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The Protruding Nail

semi-overcast 24 °C

One Japanese expression is, “The nail that sticks up should be hammered down,” and this philosophy of uniformity and orderliness permeates all aspects of daily life. There is nothing random about Japan or its people – everything in its place and a place for everything. Perfect little scenes greet us around almost every corner…
The pagodas and temples like these at Myajima and Asakusa are beautifully maintained…
The entrance to Tokyo station is a pristine cathedral despite the multitudes who pass through daily…
We will miss many things when we leave Japan: the cleanliness, the incredible trains; the wonderful sights; the amazing, (humbling), hospitality, the numerous kind and generous people like Yoshie and Haru who lent us their home in Kyoto and entertained us in Tokyo. This is Yoshie tempting us with a truly enormous pear…
Stories abound of the outrageously priced fruits in Japan, and it is true that we have seen perfectly formed, individually boxed, gift wrapped melons for $60 each. But similarly gilded lilies can be found in Harrods in London and other haunts of the mega-rich. But most Japanese today are not rich. Twenty years of stagflation coupled with the economic meltdown of 2008 has left the average wage trailing the cost of living by a wide margin.
From a tourist’s perspective Japanese prices are very reasonable – much cheaper than Canada. Entry to temples and shrines are generally free and museums and national treasures rarely cost more than $5. Even this famous Golden Pavilion in Kyoto only charges $4…
But not everything is perfect here, some things need attention. Although Japan is still largely a cash economy few ATMs take international cards. Credit cards are generally accepted – though most terminals appear to be steam driven and, unbelievably, some stores still use the carbon paper manual machines that went out with scurvy and reel to reel tape recorders. And no one here has ever heard of handheld card readers.
Bizarrely, Japan seems years behind technologically. Train conductors in India check reservations online instantly – without physical tickets or paperwork – while the poor old Japanese still use pencils and paper. However, unlike India, neither the tickets nor any other garbage ever ends up on the train floor…
The Japanese also seem behind when it comes to TV and the internet in hotels. If we had wifi at all in hotels it was often only in the lobbies and absolutely none of our hotels offered any English language TV.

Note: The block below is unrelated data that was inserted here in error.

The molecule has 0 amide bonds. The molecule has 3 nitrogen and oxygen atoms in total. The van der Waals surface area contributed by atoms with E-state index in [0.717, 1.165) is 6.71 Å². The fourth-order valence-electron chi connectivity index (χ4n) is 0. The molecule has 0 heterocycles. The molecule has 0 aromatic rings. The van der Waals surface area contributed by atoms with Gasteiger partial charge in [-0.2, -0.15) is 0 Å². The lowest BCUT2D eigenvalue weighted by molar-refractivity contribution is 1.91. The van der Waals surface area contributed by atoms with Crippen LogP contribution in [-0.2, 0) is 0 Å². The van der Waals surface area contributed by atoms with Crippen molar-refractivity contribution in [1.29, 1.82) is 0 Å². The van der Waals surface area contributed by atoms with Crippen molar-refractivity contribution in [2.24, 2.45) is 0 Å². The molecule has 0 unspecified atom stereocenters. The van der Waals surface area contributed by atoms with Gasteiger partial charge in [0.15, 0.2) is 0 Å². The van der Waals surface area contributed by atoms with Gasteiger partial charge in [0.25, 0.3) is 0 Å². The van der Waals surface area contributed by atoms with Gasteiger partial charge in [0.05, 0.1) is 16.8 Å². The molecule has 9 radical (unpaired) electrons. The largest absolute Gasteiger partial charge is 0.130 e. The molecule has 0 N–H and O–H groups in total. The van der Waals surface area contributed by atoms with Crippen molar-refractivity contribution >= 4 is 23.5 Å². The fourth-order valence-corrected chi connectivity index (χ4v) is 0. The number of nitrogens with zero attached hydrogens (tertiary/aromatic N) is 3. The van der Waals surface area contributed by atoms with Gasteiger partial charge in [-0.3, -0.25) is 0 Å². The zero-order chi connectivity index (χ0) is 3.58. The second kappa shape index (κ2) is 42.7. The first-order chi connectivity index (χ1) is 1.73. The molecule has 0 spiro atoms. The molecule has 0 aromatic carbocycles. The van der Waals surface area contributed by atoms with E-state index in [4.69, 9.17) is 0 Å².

P(ee).S. Since writing about the amazing toilets early on in our trip we have come across a whole new level of all-singing/all-dancing loos. In addition to those whose lids automatically raise and lower as you enter and leave, there are many with push button powered seat raisers and some where the inside of the bowl has artistic mood lighting. And then there are those that play the sound of a waterfall to cover embarrassing sounds, while others offer oscillating bidets that provide a most stimulating experience. (Note the instructions in braille)…
Some toilet's bowls have built-in extractor fans that gently waft away any malodourous misadventures, and some have an environmentally friendly sink in the lid of the cistern so that you can wash your hands without wasting water as the tank refills…
However, while saving water may be important to the Japanese it seems that they don’t have similar views when it comes to packaging. Absolutely nothing comes in a single wrapper when three will do. Every slice of bog-standard white bread comes in its own plastic pouch and the Western supermarket’s well-worn idiom “D’ya wanna bag?” has no Japanese equivalent… of course you want a bag, and a box, and wrapping paper, and a ribbon and bow, and, if your purchase might be a present then you will also be offered a gift bag – all at no extra charge. So nice …but so last century.

Posted by Hawkson 08:24 Archived in Japan

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By the time one figures out the instructions for the toilet it would most likely be too late. Why are we so far behind in toilet art?
Beautiful temples, and am awed by the sense of philosopy and beauty integrated into every day life.

by Sue Fitzwilson

How can you be behind technologically when you have dancing toilets?

by The Vickerage

I just got home from going to Vancouver and back today for a family reunion but when I opened your email although I am tired and ready for bed I got a good giggle after the toilet stories.
love Jean

by Jean McLaren

Fine collection of photos for a final Japan entry. Enjoyed sharing the trip with you. Look forward to a recap when you are home. Safe travels on the next leg.

by Tom

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